New Boggle Boggle hasn't been developed by Zemina's internal developers, but rather a team called MbitM, which should carry on to contribute games published under the Zemina label, until they turned into the PC developer Namu Software.
더블 드라곤 (Double Dragon) - MSX (January 1989)
After their first few releases, Zemina seemingly became bold enough to use the games' official names for their ports. Double Dragon is one of their technically weaker early programs. The enemies all have a neat black box around their heads and move about as smoth as the digits on a digital watch. The game has only three types of foes, a bright skinned guy, a dark skinned guy and green Abobo. There's not even a proper final boss, just another Abobo who takes hundreds of hits. The moveset is converted properly, though some maneuvers like throwing are a bit tricky. Very rarely enemies drop a throwing knife, which is the only available weapon. Everything wouldn't be too bad if it weren't for the extremely annoying AI for enemies, who always sneak around areas the player can't reach.
Interestingly enough, this game was not created by Zemina's former staff, but it seems they now hired Lee Kyuhwan (art design) and Lee Sanghun (programming), who had made their first experiences with Legendly Knight and eventually went on to lead the Kingdom Under Fire series to fame more than 15 years later.
The artwork for the box was ripped from Jaleco's Famicom Disk System fighting game Fuun Shaolin Ken.
슈퍼보이 I (Super Boy I) - MSX, Master System (January 1989)
Zemina's take on Super Mario Bros. On the first four worlds of that game, to be precise. It seems the 32KB roms Zemina used had become to small for the full game (Super Mario Bros itself has only 6KB more, but the missing level data would have taken much less space as the graphics). But that's not the only thing amiss. Instead of being greeted in every castle by a mushroom with the legendary words 'Thank you Mario, but (...)', there's just an empty room with the statement "Sorry Nothing". The princess herself is missing as well.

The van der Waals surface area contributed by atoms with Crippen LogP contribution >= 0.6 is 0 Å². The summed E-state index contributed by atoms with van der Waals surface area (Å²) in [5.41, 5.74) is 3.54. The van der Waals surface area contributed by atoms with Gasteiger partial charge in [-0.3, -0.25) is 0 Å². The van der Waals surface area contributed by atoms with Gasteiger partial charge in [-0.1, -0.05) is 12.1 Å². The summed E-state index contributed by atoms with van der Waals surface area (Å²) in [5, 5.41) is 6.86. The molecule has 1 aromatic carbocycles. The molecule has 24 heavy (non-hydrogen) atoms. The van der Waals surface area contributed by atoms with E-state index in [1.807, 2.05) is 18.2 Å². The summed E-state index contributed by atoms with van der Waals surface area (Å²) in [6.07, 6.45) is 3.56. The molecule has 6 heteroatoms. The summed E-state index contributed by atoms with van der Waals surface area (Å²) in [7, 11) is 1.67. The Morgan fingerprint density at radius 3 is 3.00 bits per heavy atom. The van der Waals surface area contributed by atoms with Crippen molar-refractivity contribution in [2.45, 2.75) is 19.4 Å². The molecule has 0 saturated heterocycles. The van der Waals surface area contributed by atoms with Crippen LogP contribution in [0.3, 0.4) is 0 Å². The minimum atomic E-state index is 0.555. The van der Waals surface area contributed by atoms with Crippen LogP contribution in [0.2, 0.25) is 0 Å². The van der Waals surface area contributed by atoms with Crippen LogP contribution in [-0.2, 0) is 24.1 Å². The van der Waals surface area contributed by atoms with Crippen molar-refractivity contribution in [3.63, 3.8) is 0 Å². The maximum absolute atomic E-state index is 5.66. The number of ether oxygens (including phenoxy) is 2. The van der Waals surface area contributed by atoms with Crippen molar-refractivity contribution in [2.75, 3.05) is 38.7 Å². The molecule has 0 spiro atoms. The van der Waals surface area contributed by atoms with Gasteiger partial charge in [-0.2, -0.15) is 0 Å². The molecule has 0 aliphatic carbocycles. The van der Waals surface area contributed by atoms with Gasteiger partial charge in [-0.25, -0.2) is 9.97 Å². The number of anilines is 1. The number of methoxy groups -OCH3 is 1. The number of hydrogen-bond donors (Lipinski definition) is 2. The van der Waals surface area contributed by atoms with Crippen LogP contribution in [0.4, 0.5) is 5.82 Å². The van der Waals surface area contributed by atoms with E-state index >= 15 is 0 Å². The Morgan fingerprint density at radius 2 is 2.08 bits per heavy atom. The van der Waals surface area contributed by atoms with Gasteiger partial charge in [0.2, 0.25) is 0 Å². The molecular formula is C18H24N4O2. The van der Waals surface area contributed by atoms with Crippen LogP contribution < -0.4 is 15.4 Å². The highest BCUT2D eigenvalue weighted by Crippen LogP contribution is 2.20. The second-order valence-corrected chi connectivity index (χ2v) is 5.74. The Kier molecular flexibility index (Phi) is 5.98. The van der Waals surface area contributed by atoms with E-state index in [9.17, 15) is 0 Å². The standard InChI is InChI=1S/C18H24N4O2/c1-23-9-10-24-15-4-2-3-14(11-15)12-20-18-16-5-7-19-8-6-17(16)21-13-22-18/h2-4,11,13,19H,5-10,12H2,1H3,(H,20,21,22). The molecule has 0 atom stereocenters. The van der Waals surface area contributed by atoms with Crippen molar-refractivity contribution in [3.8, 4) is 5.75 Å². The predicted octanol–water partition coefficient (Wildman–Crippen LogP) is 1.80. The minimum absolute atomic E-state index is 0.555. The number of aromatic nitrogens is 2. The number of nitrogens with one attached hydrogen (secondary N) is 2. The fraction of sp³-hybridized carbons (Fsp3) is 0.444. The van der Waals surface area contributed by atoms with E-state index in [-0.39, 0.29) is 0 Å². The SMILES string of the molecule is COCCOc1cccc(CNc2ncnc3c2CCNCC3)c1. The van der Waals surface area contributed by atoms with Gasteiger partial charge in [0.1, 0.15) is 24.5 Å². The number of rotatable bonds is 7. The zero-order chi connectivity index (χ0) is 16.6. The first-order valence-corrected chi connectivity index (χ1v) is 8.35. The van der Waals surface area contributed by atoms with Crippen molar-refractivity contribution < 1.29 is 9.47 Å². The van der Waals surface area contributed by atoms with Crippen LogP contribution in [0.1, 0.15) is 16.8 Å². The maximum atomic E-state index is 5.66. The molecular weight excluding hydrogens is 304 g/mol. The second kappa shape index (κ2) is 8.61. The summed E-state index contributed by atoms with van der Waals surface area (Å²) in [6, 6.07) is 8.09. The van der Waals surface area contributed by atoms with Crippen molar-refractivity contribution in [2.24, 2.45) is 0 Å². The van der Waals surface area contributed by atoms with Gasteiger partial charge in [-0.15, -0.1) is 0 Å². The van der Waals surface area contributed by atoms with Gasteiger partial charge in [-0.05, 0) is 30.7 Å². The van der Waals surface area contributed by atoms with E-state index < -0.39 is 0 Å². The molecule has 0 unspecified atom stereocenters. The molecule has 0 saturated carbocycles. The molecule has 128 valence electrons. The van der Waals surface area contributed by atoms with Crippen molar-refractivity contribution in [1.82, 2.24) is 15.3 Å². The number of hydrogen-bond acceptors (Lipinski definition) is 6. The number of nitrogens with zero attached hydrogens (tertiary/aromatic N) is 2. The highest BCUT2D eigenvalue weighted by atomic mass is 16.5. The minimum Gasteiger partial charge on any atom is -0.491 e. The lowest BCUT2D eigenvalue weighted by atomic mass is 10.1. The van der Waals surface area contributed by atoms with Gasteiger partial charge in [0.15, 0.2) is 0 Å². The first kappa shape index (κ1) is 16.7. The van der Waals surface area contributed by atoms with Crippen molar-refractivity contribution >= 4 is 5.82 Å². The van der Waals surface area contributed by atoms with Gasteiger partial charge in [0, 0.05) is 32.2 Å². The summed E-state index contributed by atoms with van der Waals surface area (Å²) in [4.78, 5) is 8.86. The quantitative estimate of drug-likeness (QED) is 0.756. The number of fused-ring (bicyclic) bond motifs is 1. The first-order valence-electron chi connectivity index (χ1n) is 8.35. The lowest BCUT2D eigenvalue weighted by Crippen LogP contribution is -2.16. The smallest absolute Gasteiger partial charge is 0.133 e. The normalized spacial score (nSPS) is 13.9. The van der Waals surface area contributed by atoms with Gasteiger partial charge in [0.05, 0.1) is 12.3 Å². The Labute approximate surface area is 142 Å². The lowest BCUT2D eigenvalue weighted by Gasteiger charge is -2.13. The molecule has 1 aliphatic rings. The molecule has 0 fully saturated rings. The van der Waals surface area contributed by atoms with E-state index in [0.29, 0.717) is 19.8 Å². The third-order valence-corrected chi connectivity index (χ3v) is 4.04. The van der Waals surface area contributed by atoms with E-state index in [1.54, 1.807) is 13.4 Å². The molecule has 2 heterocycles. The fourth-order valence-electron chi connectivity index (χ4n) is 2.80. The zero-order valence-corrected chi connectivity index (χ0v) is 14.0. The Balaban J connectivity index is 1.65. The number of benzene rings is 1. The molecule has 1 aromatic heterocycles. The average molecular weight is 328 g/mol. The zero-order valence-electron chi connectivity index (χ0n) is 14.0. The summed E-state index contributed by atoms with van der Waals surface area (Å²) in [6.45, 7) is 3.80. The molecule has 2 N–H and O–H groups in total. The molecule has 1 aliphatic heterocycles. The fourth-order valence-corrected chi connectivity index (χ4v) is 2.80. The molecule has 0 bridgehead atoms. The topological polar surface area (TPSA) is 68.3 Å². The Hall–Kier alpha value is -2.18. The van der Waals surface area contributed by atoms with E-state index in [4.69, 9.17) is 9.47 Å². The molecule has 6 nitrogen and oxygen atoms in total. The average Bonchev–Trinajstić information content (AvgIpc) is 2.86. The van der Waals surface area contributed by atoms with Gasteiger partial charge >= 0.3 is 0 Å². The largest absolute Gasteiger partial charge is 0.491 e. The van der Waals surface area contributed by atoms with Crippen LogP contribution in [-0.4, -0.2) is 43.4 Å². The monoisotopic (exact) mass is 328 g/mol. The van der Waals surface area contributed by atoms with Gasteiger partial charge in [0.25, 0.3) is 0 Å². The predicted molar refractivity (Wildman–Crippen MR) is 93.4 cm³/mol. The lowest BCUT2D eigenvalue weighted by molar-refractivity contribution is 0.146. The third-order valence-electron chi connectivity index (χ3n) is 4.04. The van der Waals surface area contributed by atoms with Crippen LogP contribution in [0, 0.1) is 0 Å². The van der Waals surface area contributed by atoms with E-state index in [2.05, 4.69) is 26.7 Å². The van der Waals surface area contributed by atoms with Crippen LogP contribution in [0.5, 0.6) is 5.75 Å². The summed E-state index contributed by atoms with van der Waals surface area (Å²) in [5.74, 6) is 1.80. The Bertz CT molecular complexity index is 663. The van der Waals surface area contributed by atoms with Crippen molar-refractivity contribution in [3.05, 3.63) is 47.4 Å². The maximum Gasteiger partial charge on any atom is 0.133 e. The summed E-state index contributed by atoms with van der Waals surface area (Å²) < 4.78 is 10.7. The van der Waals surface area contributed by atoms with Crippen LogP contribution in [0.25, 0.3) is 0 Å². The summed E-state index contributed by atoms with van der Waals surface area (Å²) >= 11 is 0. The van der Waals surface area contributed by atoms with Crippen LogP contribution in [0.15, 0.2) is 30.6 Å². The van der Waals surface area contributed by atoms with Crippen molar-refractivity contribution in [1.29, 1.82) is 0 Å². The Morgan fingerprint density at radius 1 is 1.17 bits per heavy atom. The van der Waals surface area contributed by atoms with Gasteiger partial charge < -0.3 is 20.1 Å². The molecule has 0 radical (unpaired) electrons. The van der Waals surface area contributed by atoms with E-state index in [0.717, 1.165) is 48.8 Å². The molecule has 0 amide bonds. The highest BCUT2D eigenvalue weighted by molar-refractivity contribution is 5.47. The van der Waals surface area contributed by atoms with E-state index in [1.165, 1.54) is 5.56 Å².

A lot of gameplay mechanics also don't work quite the same as in the original, whether it was because of the incapability of the MSX, the programmer or just the limited cartridge space. Elevators are no simple platforms that start falling down when stepped on, there are no Water levels, and all the little secrets that gave the game its charme to begin with, like warp zones, bonus levels and entering pipes aren't implemented at all. Powerup distribution is much more harsh, as the blocks that are supposed to hold them are subject to a random generator as well.
All things considered, the whole program feels more of a consolation attempt for Zemmix owners than a full-fledged port.
슈퍼보이 II (Super Boy II) - MSX, Master System (January 1989)
This game is to Super Boy I what the Japanese Super Mario Bros. 2 (Known in the west as The Lost Levels) is to the first game by Nintendo, or even less so, as the evil mushroom isn't implemented. Once again the game ends after stage 4, with no such thing as an ending.
Super Boy II is the first Zemina game that is confirmed to have received a Master System conversion. As both machines had a similar system architecture, MSX games could be easily converted to the Sega system. There was no actual porting work done, so the game is virtually identical on both platforms.
슈퍼 버블버블 (Super Bubble Bobble) - MSX, Master System (September 1989)
Basically the same deal as New Boggle Boggle, only with new levels. Or rather old levels, as they're ripped off straight from the original this time. Enemy arrangement is different, though, and it has the same flaws as the first port.
용의 전설 (Yong-ui Jeonseol) / The Three Dragon Story - MSX, Master System (October 1989)
At first look this seems to be a clone of Konami's Knightmare, but it is vastly improved upon on every aspect but one. Damn, this could have been such an awesome game for the MSX.
The graphics are all new, though some still betray their inspiration, like the hero's helmet, that is a powerup here. There's ten weapons and various other items to be found in initially invisible boxes, that need to be discovered by shooting at them. Multiple weapons can be carried at the same time and swapped through when needed.
There's various types of enemies, cool looking bosses and stages. Other than in Knightmare, the player gets a health bar that makes him resistent to about four or five hits. There's also a power bar that can be upgraded to increase the weapons' power, but every enemy hit draws from it much more rapidly than from the life bar.